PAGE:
Australia, NZ dlrs locked in limbo, ponder RBA policy scenarios

SYDNEY, June 3 (Reuters) - The Australian and New Zealand dollars were locked in limbo on Thursday as the world waited on U.S. jobs figures to clarify the outlook for global interest rates, with another batch of upbeat domestic data unable to compete for attention.

Markets have spent all week hanging on the May payrolls report and the outcome will likely unleash major moves no matter what it reveals.

That left the Aussie sidelined at $0.7744, snugly within the week’s range of $0.7702 to $0.7774. Indeed, this looked set to be the 17th straight session where it closed with a $0.77 handle.

The kiwi was stuck at $0.7227, having spent the week so far wandering between $0.7210 and $0.7288. It needs to clear the recent three-month peak of $0.7316 to break the deadlock.

Australian data was robust with retail sales up 1.1% in April and the trade surplus swelling to A$8.3 billion ($6.43 billion) on rising exports of coal and iron ore.

Yet the economic recovery has already been baked into market expectations and did little to resolve whether, and how, the Reserve Bank of Australia (RBA) would start tapering next month.

The bank will decide at its July 6 meeting whether to extend its yield curve target from April 2024 to November 2024 and whether to launch a third A$100 billion round of bond buying.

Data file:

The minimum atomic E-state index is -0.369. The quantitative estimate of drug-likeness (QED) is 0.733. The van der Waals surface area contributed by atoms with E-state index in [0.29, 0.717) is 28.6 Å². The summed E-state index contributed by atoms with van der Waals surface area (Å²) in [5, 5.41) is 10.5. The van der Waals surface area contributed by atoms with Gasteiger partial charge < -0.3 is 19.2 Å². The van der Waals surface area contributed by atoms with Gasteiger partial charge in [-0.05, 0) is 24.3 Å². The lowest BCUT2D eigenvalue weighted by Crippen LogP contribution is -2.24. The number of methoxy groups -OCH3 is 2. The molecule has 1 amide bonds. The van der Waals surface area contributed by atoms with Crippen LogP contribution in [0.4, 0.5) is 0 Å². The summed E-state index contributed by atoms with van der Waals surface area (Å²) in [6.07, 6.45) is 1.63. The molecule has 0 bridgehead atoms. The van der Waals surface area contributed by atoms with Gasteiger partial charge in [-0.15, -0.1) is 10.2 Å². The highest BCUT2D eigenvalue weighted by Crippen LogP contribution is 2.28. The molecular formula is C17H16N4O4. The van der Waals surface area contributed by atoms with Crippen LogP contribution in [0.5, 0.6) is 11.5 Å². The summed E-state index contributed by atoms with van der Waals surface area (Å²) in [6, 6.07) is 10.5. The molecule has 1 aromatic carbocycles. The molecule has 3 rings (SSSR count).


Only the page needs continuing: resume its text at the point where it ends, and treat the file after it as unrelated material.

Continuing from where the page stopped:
It underlined the importance of the meeting late Wednesday by announcing that RBA Governor Philip Lowe would give a rare news conference afterward.

Most analysts assume the central bank will not want to commit to keeping rates at 0.1% right out to the end of 2024, so will not roll over its bond yield target.

They are less sure about the bond buying plan, with some calling for another A$100 billion, a smaller programme of perhaps $50 billion or a shift to open-ended weekly purchases.

Most doubt it would end bond buying altogether, in part because that would likely send the Aussie higher and lift borrowing costs across the economy.

Alan Oster, chief economist at NAB, expects a new programme worth A$75 billion over six months.

“The Bank will likely stress that slowing the rate of purchases is not a tightening of policy – it’s a reduction in the amount of new policy support being provided,” he said.

“We expect monetary policy settings to remain exceptionally easy – with the cash rate to remain unchanged until 2024.” ($1 = 1.2917 Australian dollars) (Editing by Shri Navaratnam)